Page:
[PSD tax deduction question]

Submitted by cozy200 on January 15th, 2014 at 4:20 PM

Rookie question. My friend is purchasing season tickets this year from his co worker and is curious if the psd's that are write offs can be put in his (purchasers) name? I have zero experience with this so any help would be appreciated.


Mod edit: Changed the title. JGB.



January 15th, 2014 at 4:28 PM ^

No.  The guy who pays the check to the school for PSDs (the original season ticket holder) will receive a receipt from the school reflecting that the PSD was paid.  Only he can deduct the PSD donation.

If the buyer purchases from the seller (i.e., a secondary market transaction), then that is just the secondary market purchase price (and, to be clear, no portion of such secondary market purchase price could be construed as a donation to the school).



January 15th, 2014 at 5:07 PM ^

This is strange, I just asked my co-worker this morning if wanted to go in on my tickets. The two guys I usually get tickets with backed out this year...


January 15th, 2014 at 4:36 PM ^

Then why, when I paid for PSDs earlier this week, did it give me the option for someone else besides the ticket holder to pay? I think it might be possible for someone else to pay and get the credit.


January 15th, 2014 at 5:30 PM ^

It seems in the situation described above, its assumed everything has already been paid to the University by the seller, in which case the charitable deduction is not transferable (if anything, the seller may need to report income for the amount he sold the tickets for....but we won't touch that). If it is the case that there is the option to choose a different person than the ticket holder to pay, then there may be a ways for the OP's buddy to get the tax deduction if the seller has yet to pay the PSD.


January 15th, 2014 at 9:27 PM ^

Yes thats true, I was paraphrasing in only saying he would pay taxes on the money received because thats not really relavent to the OP, he would be able to deduct his basis.

Proving a business would be pretty much impossible, however, I wonder if you could claim a hobby if you bought and sold enough tickets. In which case, you can deduct expenses up to the amount you earned (with a cap).  So if you did have some net income, maybe you can claim some other expenses to offset that (shipping? I don't know what else there would be, but someone could get creative).


January 15th, 2014 at 11:18 PM ^

 As a CPA, I would never actualy advocate doing anything remotely similar to what I said. Merely brainstorming semi-crooked schemes for fun. 99.9% of the time you think of a "scheme", it turns out you were just forgetting something simple like you brought up. I also did several years of auditing and now I'm in consulting, but the extent of my personal income tax experience includes an internship in college, and what I learned in my one tax class in grad school years ago. I go to my own tax expert for 99% of tax questions. I also wouldn't pay you a time without a signed SOW and strict limits on discretionary spending :)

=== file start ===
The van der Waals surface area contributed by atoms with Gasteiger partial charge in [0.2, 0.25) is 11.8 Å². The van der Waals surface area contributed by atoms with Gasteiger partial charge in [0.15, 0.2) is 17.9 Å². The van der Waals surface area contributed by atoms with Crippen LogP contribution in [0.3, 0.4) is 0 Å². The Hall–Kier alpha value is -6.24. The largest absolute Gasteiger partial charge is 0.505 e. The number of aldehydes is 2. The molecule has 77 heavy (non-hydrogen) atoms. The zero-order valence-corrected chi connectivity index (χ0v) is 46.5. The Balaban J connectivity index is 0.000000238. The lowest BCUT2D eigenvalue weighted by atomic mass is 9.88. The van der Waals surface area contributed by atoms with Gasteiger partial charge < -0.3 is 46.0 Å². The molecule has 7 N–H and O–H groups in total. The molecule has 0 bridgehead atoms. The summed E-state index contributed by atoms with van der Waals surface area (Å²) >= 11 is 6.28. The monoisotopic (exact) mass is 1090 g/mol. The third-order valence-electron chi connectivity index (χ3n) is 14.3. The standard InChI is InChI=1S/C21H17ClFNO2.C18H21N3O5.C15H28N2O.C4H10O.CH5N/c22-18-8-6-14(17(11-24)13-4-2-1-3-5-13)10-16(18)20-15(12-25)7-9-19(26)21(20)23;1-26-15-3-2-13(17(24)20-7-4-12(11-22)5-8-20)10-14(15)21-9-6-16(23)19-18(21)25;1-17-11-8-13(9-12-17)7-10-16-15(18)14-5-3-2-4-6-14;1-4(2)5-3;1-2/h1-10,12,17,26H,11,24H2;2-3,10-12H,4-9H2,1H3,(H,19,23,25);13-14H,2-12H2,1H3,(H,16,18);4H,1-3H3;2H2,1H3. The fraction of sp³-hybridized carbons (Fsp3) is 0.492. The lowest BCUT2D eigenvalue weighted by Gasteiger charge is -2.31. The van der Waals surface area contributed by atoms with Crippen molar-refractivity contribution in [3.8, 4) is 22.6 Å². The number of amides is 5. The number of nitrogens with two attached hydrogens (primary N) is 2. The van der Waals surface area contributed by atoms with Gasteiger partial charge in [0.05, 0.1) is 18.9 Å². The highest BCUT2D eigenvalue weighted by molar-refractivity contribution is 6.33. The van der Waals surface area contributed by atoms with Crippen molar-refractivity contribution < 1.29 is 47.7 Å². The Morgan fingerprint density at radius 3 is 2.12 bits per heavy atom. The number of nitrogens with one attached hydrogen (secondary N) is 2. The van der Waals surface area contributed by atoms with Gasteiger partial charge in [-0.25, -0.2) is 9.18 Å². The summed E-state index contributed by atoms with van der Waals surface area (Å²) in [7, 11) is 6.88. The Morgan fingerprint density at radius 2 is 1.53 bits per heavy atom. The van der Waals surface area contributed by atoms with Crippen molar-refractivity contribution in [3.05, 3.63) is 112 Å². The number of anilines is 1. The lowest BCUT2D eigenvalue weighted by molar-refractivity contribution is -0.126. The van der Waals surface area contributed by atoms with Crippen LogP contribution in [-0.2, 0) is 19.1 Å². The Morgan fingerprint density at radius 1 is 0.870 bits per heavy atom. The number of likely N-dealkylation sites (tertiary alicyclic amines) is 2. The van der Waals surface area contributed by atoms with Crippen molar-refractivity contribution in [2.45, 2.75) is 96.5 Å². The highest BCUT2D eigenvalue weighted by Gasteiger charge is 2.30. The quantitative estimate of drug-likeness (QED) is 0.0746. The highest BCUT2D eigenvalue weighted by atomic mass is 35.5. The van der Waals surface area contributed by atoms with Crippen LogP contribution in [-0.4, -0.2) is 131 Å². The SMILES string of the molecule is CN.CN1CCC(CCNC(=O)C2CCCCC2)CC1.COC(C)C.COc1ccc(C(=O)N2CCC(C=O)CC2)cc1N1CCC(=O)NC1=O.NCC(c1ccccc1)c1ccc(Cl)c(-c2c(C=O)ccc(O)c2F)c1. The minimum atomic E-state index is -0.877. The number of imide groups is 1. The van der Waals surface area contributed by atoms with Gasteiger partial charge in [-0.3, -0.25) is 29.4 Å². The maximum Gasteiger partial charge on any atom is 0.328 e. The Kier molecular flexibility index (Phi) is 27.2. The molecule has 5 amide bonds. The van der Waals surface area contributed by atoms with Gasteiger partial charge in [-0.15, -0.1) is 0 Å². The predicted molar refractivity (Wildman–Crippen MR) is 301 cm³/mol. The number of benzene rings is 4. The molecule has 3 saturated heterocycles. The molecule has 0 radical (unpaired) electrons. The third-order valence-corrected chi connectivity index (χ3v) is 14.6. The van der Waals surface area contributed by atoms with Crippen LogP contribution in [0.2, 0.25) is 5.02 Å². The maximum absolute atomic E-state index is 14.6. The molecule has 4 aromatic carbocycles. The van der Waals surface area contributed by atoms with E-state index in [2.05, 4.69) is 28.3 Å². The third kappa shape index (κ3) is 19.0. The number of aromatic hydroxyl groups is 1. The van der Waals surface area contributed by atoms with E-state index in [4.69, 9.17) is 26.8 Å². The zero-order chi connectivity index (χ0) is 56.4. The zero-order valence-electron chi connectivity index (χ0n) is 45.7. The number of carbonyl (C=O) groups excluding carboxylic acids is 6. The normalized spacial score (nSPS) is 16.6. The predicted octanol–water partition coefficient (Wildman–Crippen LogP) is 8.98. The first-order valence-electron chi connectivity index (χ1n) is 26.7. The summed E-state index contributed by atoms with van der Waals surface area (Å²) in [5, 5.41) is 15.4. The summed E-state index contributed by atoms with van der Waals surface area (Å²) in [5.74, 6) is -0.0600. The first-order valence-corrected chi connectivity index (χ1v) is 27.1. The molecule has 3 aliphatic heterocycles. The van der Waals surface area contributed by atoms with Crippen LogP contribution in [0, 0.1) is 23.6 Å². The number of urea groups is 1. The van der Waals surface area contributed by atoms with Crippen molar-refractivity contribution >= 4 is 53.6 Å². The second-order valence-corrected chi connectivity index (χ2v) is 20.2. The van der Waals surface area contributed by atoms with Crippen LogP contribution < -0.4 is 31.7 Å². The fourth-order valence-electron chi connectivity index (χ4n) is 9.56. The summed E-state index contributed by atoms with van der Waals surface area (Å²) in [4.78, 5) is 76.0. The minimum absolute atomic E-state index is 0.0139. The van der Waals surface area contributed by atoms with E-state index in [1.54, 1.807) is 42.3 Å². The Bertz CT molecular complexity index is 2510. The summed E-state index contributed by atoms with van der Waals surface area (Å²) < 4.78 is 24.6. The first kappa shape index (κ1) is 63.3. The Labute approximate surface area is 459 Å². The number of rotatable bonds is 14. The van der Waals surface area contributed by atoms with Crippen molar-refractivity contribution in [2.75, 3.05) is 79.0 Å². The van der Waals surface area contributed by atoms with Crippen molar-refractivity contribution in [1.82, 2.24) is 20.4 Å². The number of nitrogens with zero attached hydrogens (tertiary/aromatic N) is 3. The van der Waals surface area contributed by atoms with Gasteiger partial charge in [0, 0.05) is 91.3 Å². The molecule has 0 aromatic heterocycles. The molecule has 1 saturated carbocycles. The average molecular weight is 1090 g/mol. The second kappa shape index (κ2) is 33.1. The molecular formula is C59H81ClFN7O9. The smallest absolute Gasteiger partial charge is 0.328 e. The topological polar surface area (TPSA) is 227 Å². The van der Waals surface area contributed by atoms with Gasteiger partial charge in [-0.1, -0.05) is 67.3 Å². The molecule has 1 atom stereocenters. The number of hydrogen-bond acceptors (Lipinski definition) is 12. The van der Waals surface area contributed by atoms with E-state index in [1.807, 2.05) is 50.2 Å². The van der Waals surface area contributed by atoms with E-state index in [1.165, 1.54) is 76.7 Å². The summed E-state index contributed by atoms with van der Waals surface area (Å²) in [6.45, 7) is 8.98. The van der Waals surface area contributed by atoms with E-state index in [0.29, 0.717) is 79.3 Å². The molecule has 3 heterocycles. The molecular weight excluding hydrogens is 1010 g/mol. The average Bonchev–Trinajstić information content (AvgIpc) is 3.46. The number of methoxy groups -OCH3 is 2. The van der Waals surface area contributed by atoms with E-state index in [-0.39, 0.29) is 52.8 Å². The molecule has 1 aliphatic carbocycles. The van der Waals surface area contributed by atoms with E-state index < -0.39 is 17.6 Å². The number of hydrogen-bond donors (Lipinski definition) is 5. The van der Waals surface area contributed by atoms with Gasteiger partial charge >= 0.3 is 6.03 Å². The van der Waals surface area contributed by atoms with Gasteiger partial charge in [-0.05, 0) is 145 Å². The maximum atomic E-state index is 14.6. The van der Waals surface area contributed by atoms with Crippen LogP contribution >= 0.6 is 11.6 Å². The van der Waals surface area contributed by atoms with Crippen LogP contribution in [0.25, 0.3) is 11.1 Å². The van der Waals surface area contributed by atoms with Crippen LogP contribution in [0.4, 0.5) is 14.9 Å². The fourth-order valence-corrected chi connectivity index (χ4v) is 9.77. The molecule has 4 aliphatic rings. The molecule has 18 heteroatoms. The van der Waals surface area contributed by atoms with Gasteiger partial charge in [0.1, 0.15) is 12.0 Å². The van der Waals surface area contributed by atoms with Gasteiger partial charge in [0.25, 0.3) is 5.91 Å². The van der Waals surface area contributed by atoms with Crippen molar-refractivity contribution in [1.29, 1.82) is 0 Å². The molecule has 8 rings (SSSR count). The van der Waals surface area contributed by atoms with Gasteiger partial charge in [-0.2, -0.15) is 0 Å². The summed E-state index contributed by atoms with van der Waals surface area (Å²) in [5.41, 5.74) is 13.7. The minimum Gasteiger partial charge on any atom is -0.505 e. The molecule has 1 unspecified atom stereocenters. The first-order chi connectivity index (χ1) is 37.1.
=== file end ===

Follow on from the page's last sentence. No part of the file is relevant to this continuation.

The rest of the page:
January 15th, 2014 at 6:17 PM ^

Someone can always donate on your behalf (for example, I can donate $10 to Adopt-a-Wolverine Society and adopt a wolverine in your name, but since I paid for it and thus was the donor, then only I can take the deduction). 

The OP seems to be talking specifically about a secondary market purchase (and my point is that only the primary donor, who often is the primary purchaser, could take the donation deduction).


January 15th, 2014 at 5:17 PM ^

The FAQ for the Premium Seatings isn't terribly helpful sadly, here's what it does say though:

"IRS rules allow for a charitable deduction for qualifying donations associated with University-sponsored athletic events. The tax code provides for an 80 percent charitable deduction for gifts associated with premium seating at college events. Consult your tax adviser regarding your situation."


January 15th, 2014 at 6:22 PM ^

That is the PSD rule.  I.e., unlike a typical donation to a university (where you can deduct 100% of your donation), a PSD can only be deducted at 80%. 

The reason for this is usually you have to net out any benefits you receive from your donation, but since that's hard to do here and impractical, they have a hard and fast 80/20 rule (80% deduction/20% benefit).

Otherwise, it's like when you go to a charity gala and you donate $500 for a seat, but the food costs $200 so they tell you that you can only deduct $300.


January 15th, 2014 at 6:35 PM ^

So, summing up mine and others' comments above, if your friend has already paid the PSDs, you are probably out of luck.  But, if he/she hasn't paid yet, see if you can pay the PSD directly to the university instead, and you would get the write-off.